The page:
From a contemporary press report:
Dempster McKee Jackson, 70, a retired Navy rear admiral who took part in what became one of the most important and controversial naval actions in U.S. history, died April 3, 2001, at Arlington Hospital after surgery for a heart ailment.
On August 2, 1964, the destroyer USS Maddox — with Jackson aboard as executive officer and navigator — was sailing in the Gulf of Tonkin, at least 30 miles off the coast of Vietnam, on what was described as a routine patrol when it was attacked by three North Vietnamese torpedo patrol boats. The Maddox returned fire, damaging all three boats.
On the night of August 4, 1964, it was reported that the Maddox, then sailing with a second destroyer, was attacked a second time by North Vietnamese forces. It was reported that the two American destroyers drove the attackers off.
President Lyndon Johnson retaliated for those attacks with air strikes, and on August 7, 1964, saw Congress pass, by overwhelming majorities, what became known as the Tonkin Gulf Resolution. It authorized the president to “take all necessary measures” to repel attacks on American forces and to “prevent further aggression” in Southeast Asia.
The resolution became a cornerstone of the Johnson administration's justification for entering and escalating the Southeast Asia conflict.
Only later did it appear that much of what the American public “knew” about the Tonkin Gulf incident was incorrect. As a result of reports by retired military officers, historians, journalists and others, it was determined that the Maddox was not on a “routine patrol,” but on an electronic intelligence-gathering mission in conjunction with South Vietnamese and Laotian forces.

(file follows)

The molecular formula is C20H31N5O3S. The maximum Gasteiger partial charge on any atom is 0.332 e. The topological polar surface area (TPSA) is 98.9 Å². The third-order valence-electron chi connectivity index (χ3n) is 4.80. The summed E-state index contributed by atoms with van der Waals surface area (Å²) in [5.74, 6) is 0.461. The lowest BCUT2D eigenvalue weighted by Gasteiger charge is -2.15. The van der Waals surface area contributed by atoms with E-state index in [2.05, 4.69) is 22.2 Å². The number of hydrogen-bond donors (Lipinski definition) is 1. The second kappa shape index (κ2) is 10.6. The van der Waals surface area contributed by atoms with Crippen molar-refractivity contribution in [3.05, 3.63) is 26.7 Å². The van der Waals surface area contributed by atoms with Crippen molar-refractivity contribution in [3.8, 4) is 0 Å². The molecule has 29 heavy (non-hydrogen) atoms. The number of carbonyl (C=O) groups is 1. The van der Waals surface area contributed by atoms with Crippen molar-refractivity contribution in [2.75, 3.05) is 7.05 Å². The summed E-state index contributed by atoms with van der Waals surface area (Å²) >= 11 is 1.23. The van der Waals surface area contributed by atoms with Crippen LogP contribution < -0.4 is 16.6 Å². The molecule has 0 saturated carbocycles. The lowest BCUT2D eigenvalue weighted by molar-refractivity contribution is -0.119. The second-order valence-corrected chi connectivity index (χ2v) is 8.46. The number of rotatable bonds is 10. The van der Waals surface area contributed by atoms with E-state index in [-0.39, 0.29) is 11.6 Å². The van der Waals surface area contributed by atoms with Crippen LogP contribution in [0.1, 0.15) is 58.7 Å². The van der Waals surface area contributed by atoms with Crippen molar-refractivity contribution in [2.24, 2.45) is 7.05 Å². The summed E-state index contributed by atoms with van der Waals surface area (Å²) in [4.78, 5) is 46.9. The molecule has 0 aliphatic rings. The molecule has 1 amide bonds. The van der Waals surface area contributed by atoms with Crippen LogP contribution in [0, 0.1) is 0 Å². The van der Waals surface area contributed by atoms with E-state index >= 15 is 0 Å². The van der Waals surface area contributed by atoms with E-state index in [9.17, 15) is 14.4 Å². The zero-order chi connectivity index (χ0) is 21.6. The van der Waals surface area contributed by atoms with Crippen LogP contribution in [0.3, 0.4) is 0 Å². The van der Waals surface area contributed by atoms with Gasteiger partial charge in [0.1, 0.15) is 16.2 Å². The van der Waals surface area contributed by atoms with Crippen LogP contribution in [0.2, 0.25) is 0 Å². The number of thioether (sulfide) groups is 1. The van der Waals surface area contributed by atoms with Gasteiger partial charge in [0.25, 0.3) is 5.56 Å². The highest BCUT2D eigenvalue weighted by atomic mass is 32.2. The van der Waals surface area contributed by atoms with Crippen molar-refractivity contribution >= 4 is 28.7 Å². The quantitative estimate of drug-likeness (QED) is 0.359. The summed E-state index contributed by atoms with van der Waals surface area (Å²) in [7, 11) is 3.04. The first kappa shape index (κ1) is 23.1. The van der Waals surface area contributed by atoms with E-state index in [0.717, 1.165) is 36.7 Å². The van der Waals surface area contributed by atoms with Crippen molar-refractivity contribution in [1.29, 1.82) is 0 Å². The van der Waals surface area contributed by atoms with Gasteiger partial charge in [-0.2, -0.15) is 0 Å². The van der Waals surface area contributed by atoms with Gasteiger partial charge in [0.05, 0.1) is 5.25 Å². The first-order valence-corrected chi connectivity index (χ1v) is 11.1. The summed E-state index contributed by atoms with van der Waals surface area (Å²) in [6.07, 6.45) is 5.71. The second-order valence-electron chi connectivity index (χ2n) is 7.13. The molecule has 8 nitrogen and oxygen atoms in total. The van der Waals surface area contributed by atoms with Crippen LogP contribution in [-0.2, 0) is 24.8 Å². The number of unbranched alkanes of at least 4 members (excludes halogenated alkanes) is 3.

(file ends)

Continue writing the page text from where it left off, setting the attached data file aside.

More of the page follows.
It also turned out that the second attack, on August 4, never happened. Green and jumpy sailors, serving on a dark night during freak weather conditions, were probably firing at shadows.
On the Navy's Web site, its official “A Brief History of Destroyers” now refers only to the August 2 attack, in which it claims that the Maddox was “about” 30 miles off the coast of North Vietnam when it “eluded two torpedoes” and “sank one of the enemy boats.”
In 1995, the legendary retired North Vietnamese general Vo Nguyen Giap met with Johnson administration defense secretary Robert S. McNamara and denied that North Vietnam had attacked American ships on Aug. 4, a statement McNamara accepted.
However, while admitting that facts he and others had presented to Congress and the public were incorrect, McNamara maintained that no administration official had knowingly lied. Others strongly disagree with the second part of that statement.
Admiral Jackson's daughter said he never spoke about the Tonkin Gulf incident. For his service aboard the Maddox, he received a Navy Commendation Medal with combat V. At the time of the Tet Offensive in 1968, he was an operations officer in Da Nang, South Vietnam, and received a Bronze Star with combat V.
He later commanded a destroyer escort and guided missile frigate, receiving a second Bronze Star, and held a number of staff assignments dealing with antisubmarine warfare. His last two posts, before retiring from active duty in 1983, were as commander of the antisubmarine warfare systems project with the Navy Materiel Command and as deputy commander of the combat systems directorate at the headquarters of Naval Sea Systems Command.